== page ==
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N.B.A. Free Agency Frenzy: 5 Takeaways

The veteran forward Trevor Ariza was traded three times last week — from Portland to Houston to Detroit and ultimately to Oklahoma City. It was perhaps the best illustration that an expected transactional frenzy, after nine mostly dormant months for N.B.A. roster moves, had lived up to billing.

One player agent at the heart of the chaos described it to me as three months’ worth of business crammed into 10 days leading into next week’s scheduled start of training camps. From the many trades and free-agent signings that also had the N.B.A. draft wedged in between them, these are the five most important takeaways:

If Rob Pelinka finishes anywhere close to seventh in next season’s executive of the year balloting, as he did in 2019-20, it would represent peak pettiness from the voters (who, remember, are fellow executives rather than members of the media).

Pelinka’s Lakers are the early leaders in the race for best off-season honors. They:

  • Proactively traded for Oklahoma City’s Dennis Schröder in anticipation of Rajon Rondo’s exit;

  • Signed Wesley Matthews Jr. to replace Danny Green after Green was dealt for Schröder;

  • Unexpectedly signed Montrezl Harrell away from the Clippers to replace the Philadelphia-bound Dwight Howard;

  • And traded JaVale McGee to Cleveland to create the needed financial flexibility to sign Marc Gasol.

The Lakers also beat out their Staples Center co-tenants in a head-to-head showdown for Markieff Morris, preventing the Clippers from signing both Morris, who spent last season with the Lakers, and his twin brother, Marcus. Throw in a re-signed Kentavious Caldwell-Pope, and it’s a lock that the Lakers, with a more dynamic supporting cast to surround LeBron James and Anthony Davis, will start the new season as clear-cut title favorites for the first time in James’s time in Hollywood.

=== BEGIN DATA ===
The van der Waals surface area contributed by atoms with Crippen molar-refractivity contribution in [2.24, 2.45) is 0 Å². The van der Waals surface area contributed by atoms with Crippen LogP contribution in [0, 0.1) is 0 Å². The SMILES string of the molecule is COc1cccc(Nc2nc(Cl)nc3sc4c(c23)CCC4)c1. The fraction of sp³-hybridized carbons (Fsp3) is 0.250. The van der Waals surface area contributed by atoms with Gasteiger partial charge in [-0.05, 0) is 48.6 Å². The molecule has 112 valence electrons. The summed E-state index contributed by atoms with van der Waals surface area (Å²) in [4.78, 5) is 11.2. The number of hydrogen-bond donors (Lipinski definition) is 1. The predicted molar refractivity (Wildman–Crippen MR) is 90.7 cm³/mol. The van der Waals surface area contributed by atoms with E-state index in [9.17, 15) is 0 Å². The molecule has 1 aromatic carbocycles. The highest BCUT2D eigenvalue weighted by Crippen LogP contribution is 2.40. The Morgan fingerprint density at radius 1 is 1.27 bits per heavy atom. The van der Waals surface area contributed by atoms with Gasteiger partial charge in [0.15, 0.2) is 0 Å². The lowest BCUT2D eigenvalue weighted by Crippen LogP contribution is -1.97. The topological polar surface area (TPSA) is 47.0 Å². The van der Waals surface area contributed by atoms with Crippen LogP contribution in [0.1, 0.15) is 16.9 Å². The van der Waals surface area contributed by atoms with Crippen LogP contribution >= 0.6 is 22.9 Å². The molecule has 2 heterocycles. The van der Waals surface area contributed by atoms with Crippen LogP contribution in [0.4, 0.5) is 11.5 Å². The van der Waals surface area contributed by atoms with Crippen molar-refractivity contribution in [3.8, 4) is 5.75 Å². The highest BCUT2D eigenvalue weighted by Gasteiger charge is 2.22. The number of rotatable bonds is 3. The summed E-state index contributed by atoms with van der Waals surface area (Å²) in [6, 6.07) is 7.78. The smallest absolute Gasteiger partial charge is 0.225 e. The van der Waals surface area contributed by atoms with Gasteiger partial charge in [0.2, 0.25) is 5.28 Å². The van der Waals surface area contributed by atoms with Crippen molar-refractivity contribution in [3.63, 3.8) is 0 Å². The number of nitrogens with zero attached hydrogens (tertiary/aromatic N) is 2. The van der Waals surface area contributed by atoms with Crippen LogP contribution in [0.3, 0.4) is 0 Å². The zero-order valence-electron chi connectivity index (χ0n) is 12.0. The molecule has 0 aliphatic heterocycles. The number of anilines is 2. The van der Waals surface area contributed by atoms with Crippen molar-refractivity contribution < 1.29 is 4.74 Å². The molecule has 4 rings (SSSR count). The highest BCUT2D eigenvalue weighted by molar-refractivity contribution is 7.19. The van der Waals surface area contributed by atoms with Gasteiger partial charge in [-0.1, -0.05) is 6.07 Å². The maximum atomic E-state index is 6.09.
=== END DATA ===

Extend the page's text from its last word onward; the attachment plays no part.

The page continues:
The Clippers, though, haven’t folded. They went into the off-season determined to make dramatic chemistry changes after a humbling second-round playoff exit to Denver. They upgraded from Harrell — who team officials quietly decided had to go — by luring Serge Ibaka away from Toronto. The additions of Ibaka and Luke Kennard (via trade with Detroit) are just the beginning; many rival teams also expect the Clippers to trade Lou Williams in their quest to create a fresh-start environment after they blew a 3-1 series lead to the Nuggets.

How Paul George rebounds from a poor postseason and how much influence an all-new coaching staff led by Tyronn Lue wields are key factors in the Clippers’ ability to stay in the same orbit as a Lakers roster widely deemed stronger than the championship group of 2019-20. Yet just knowing that the Clippers will keep trying ensures that Los Angeles, as it was in the first 72 hours of free agency, will remain one of the league capitals of intrigue.

The ceiling on a four-year deal for Hayward was widely projected in the $100 million range after his myriad injury woes in Boston, where he had a player option for the coming season. Mark Bartelstein, his agent, extracted $120 million over four years from the Charlotte Hornets, whose $63 million offer sheet to Hayward in 2014 when he was a restricted free agent was matched by the Utah Jazz.

Spending nearly twice as much to land Hayward six years later is earning Michael Jordan, Charlotte’s owner, no shortage of consternation, but that’s not Hayward’s concern (or Bartelstein’s). We detailed in last week’s newsletter that the Hornets would probably be interested in trading for Houston’s Russell Westbrook if they missed out on LaMelo Ball in the draft. After the Hornets were able to select Ball at No. 3, they pivoted to overpaying Hayward rather than absorbing the remaining three seasons and nearly $133 million left on Westbrook’s contract.

So we’re about to find out if Jordan comes off worse for spending big compared with last summer, when he decided not to pay to retain the All-Star Kemba Walker. Adding to the disconcerting math for Jordan: Hayward will essentially cost $39 million for the first three seasons of his contract, if Charlotte’s only way to create sufficient cap room is to eat and pay out the remaining $27 million on Nicolas Batum’s contract over the next three seasons. Although it’s true that the small-market Hornets have never been a free-agent destination, they could have used their cap space in trades to try to bring in a marquee name on a shorter deal (like, say, Detroit’s Blake Griffin) rather than make such a long commitment to Hayward.